Open cavities at transonic speeds can result in acoustic resonant flow behavior with fluctuating pressure levels of sufficient intensity to cause significant damage to internal stores and surrounding structures. Extensive research in this field has produced numerous cavity flow control techniques, the more effective of which may require costly feedback control systems or entail other drawbacks such as drag penalties or rapid performance degradation at off-design condition. The current study focuses on the use of simple geometric modifications of a rectangular planform cavity with the aim of attenuating the aeroacoustic signature. Experiments were performed in an intermittent suck-down transonic wind tunnel by using a typical open flow rectangular planform cavity, which was modularly designed such that the leading and trailing edge geometries could be modified by using a family of inserts. The current work focused on a variety of recessed leading edge step arrangements. Configurations were tested at transonic Mach numbers spanning the range Mach 0.7–0.9, and unsteady pressure measurements were recorded at various stations within the cavity in order to obtain acoustic spectra. The most effective configuration at Mach 0.9 was the leading edge step employing a step height to step length ratio of 0.4. This configuration achieved a tonal attenuation of up to 18.6dB and an overall sound pressure level (OASPL) reduction of approximately 7.5dB. This is a significant level of noise suppression in comparison with other passive control methods. In addition, it offers the additional benefits of being a simple geometric feature, which does not rely on placing flow effectors into the high-speed grazing flow.

1.
ESDU
, 2005, “
Aerodynamics and Aero-Acoustics of Rectangular Planform Cavities, Part I: Time-Averaged Flow
,” Datasheet 02008.
2.
Heller
,
H.
, and
Delfs
,
J.
, 1996, “
Cavity Pressure Oscillations: The Generating Mechanism Visualised
,”
J. Sound Vib.
0022-460X,
196
(
2
), pp.
248
252
.
3.
Vakili
,
A.
, and
Gauthier
,
C.
, 1994, “
Control of Cavity Flow by Upstream Mass-Injection
,”
J. Aircr.
0021-8669,
31
(
1
), pp.
169
174
.
4.
McGrath
,
S.
, and
Shaw
,
L.
, 1996, “
Active Control of Shallow Cavity Acoustic Resonance
,” AIAA Paper No. 96-1949.
5.
Cattafesta
,
L.
,
Williams
,
D.
,
Rowley
,
C.
, and
Alvi
,
F.
, 2003, “
Review of Active Control of Flow-Induced Cavity Resonance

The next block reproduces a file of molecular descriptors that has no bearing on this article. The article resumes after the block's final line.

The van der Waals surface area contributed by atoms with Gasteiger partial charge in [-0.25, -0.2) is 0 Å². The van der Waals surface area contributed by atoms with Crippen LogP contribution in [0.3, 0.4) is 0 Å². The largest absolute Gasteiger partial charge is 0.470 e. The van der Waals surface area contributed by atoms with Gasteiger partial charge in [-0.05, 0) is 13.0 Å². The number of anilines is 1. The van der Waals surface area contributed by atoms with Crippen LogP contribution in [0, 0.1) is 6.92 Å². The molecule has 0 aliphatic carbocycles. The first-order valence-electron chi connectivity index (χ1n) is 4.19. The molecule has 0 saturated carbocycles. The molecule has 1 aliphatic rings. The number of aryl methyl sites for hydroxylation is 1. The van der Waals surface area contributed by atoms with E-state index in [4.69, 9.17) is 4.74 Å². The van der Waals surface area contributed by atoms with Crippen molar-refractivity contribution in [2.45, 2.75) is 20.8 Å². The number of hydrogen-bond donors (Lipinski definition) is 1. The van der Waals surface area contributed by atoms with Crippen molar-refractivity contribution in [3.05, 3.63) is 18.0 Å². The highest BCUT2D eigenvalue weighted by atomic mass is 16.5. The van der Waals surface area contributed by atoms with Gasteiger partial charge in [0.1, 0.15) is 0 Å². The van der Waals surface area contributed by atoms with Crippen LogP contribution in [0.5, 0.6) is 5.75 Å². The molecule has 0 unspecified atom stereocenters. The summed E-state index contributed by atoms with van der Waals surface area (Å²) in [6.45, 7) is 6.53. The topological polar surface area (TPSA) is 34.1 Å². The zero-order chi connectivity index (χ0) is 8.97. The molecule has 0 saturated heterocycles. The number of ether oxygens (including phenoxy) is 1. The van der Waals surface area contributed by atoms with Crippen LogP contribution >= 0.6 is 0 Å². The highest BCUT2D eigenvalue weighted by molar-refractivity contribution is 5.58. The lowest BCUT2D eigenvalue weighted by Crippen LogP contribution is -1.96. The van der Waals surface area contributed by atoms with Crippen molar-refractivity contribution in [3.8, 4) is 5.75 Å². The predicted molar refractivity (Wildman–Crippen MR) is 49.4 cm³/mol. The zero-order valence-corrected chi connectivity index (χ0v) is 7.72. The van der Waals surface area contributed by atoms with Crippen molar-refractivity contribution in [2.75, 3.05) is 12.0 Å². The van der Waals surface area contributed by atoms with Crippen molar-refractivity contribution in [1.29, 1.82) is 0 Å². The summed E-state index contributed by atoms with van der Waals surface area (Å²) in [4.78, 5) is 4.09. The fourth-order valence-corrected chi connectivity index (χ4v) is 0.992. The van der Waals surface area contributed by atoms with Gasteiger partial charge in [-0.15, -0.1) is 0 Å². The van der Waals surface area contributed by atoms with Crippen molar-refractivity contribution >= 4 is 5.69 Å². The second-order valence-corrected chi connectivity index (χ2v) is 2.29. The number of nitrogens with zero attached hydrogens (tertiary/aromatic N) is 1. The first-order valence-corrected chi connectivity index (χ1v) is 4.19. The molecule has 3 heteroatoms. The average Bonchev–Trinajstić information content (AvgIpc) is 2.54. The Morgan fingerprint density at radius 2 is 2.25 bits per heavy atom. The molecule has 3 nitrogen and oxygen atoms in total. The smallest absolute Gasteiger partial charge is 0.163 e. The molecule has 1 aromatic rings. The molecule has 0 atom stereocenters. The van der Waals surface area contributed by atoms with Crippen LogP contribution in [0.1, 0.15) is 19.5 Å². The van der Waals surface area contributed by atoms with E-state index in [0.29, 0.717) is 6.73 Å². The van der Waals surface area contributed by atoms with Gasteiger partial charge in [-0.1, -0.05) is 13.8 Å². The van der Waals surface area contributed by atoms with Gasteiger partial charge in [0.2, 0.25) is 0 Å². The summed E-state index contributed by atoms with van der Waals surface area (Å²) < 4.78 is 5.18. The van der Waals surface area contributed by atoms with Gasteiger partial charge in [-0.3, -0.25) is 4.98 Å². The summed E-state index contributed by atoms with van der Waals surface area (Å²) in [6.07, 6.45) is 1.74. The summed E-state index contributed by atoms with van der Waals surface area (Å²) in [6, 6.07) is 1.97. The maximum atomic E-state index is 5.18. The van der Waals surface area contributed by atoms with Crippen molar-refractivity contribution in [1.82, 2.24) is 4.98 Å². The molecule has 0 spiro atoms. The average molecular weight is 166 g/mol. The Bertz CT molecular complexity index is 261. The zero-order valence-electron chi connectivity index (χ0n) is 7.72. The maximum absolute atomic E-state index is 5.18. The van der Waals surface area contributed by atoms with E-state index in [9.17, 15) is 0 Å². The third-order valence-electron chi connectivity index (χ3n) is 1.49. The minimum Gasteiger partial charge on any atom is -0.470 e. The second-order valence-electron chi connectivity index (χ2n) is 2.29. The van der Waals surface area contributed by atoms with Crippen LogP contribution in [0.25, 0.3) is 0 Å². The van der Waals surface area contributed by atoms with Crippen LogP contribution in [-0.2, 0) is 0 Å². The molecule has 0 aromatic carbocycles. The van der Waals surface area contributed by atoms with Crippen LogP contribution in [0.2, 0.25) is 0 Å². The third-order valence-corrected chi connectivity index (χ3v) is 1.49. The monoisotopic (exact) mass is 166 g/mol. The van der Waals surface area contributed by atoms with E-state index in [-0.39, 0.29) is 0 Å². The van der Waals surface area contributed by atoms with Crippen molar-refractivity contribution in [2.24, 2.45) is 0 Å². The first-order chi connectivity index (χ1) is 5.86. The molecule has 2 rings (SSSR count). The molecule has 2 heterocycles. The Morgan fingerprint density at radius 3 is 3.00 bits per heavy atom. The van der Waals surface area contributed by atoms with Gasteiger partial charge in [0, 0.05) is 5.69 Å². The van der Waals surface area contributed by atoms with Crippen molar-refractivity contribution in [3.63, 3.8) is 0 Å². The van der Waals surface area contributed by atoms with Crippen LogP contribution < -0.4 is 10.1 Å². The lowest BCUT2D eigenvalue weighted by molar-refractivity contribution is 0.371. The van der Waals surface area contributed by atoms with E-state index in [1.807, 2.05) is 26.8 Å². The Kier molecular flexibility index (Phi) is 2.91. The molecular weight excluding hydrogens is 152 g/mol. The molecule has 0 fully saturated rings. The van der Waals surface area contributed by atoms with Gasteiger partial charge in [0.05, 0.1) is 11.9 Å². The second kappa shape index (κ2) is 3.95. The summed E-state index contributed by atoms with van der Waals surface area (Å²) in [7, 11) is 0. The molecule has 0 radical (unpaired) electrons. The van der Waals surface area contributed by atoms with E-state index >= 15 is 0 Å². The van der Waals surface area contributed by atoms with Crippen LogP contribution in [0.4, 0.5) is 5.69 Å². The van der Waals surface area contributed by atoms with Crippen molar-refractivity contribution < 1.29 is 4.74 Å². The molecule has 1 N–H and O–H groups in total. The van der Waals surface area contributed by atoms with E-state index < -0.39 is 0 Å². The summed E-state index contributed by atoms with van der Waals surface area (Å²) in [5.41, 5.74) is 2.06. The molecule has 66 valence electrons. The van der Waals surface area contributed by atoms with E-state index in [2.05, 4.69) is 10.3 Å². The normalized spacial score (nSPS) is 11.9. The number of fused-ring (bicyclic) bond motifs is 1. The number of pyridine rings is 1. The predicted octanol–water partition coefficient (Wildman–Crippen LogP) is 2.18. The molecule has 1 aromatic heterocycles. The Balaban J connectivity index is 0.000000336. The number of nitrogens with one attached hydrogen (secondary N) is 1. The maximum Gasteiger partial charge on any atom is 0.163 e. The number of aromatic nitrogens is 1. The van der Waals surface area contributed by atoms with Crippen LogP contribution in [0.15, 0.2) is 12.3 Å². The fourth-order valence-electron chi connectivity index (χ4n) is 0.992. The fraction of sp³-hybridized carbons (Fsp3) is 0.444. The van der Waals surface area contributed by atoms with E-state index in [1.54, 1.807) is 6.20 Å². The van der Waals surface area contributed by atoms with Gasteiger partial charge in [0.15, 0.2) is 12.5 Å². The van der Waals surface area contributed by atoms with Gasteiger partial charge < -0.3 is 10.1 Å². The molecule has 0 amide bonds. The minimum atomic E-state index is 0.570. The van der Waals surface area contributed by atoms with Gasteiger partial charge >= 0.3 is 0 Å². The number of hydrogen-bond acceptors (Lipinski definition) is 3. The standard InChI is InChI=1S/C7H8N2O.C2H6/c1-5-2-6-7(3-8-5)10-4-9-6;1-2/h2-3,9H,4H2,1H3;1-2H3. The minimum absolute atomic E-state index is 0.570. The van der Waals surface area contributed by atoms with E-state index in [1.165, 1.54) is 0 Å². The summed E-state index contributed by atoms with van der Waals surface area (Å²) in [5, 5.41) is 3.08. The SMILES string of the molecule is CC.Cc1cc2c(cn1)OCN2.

,” AIAA Paper No. 2003-3567.
6.
Ukeiley
,
L.
,
Ponton
,
M.
,
Seiner
,
J.
, and
Jansen
,
B.
, 2003, “
Suppression of Pressure Loads in Resonating Cavities Through Blowing
,” AIAA Paper No. 2003-0181.
7.
Sarno
,
R.
, and
Franke
,
M.
, 1994, “
Suppression of Flow-Induced Pressure Oscillations in Cavities
,”
J. Aircr.
0021-8669,
31
(
1
), pp.
90
96
.
8.
Cabell
,
R.
,
Kegerise
,
M.
,
Cox
,
D.
, and
Gibbs
,
G.
, 2002, “
Experimental Feedback Control of Flow Induced Cavity Tones
,” AIAA Paper No. 2002-2497.
9.
Stanek
,
M.
,
Raman
,
G.
,
Kibens
,
V.
,
Ross
,
J.
,
Odedra
,
J.
, and
Peto
,
J.
, 2000, “
Control of Cavity Resonance Through Very High Frequency Forcing
,” AIAA Paper No. 2000-1905.
10.
Smith
,
B.
,
Welterten
,
T.
,
Maines
,
B.
,
Shaw
,
L.
,
Stanek
,
M.
, and
Grove
,
J.
, 2002, “
Weapons Bay Acoustic Suppression From Rod Spoilers
,” AIAA Paper No. 2002-0662.
11.
Rockwell
,
D.
, and
Naudascher
,
E.
, 1978, “
Review—Self-Sustaining Oscillations of Flow Past Cavities
,”
ASME J. Fluids Eng.
0098-2202,
100
(
2
), pp.
152
165
.
12.
Sarohia
,
V.
, and
Massier
,
P.
, 1977, “
Control of Cavity Noise
,”
J. Aircr.
0021-8669,
14
(
5
), pp.
833
837
.
13.
Charwat
,
A.
,
Roos
,
J.
,
Dewey
,
C.
, and
Hiltz
,
J.
, 1961, “
An Investigation of Separated Flows—Part II Flow in the Cavity and Heat Transfer
,”
J. Aerosp. Sci.
0095-9820,
28
(
6
), pp.
457
470
.
14.
Rossiter
,
J.
, 1964, “
Wind-Tunnel Experiments on the Flow Over Rectangular Cavities at Subsonic and Transonic Speeds
,” RAE Technical Report No. 64037.
15.
Heller
,
H.
,
Holmes
,
D.
, and
Covert
,
E.
, 1971, “
Flow Induced Pressure Oscillations in Shallow Cavities
,”
J. Sound Vib.
0022-460X,
18
(
4
), pp.
545
553
.
16.
Bilanin
,
A.
, and
Covert
,
E.
, 1973, “
Estimation of Possible Excitation Frequencies for Shallow Rectangular Cavities
,”
AIAA J.
0001-1452,
11
(
3
), pp.
347
351
.
17.
Heller
,
H.
, and
Bliss
,
D.
, 1975, “
The Physical Mechanism of Flow-Induced Pressure Fluctuations in Cavities and Concepts for Their Suppression
,” AIAA Paper No. 75-491.
18.
Plentovich
,
E.
,
Stallings
,
R.
, and
Tracy
,
M.
, 1993, “
Experimental Cavity Pressure Measurements at Subsonic and Transonic Speeds
,” NASA Technical Paper No. 3358.
19.
Zhang
,
J.
,
Morishita
,
E.
,
Okunuki
,
T.
, and
Itoh
,
H.
, 2001, “
Experimental and Computational Investigation of Supersonic Cavity Flows
,” AIAA Paper No. 87–0166.
20.
Tracy
,
M.
, and
Plentovich
,
E.
, 1997, “
Cavity Unsteady-Pressure Measurements at Subsonic and Transonic Speeds
,” NASA Technical Paper No. 3669.
21.
Komerath
,
N.
,
Ahuja
,
K.
, and
Chambers
,
F.
, 1987, “
Prediction and Measurement of Flow Over Cavities—A Survey
,” AIAA Paper No. 87-0166.
22.
Ukeiley
,
L.
,
Ponton
,
M.
,
Seiner
,
J.
, and
Jansen
,
B.
, 2003, “
Suppression of Pressure Loads in Resonating Cavities Through Blowing
,” AIAA Paper No. 2002-0661.
This content is only available via PDF.
You do not currently have access to this content.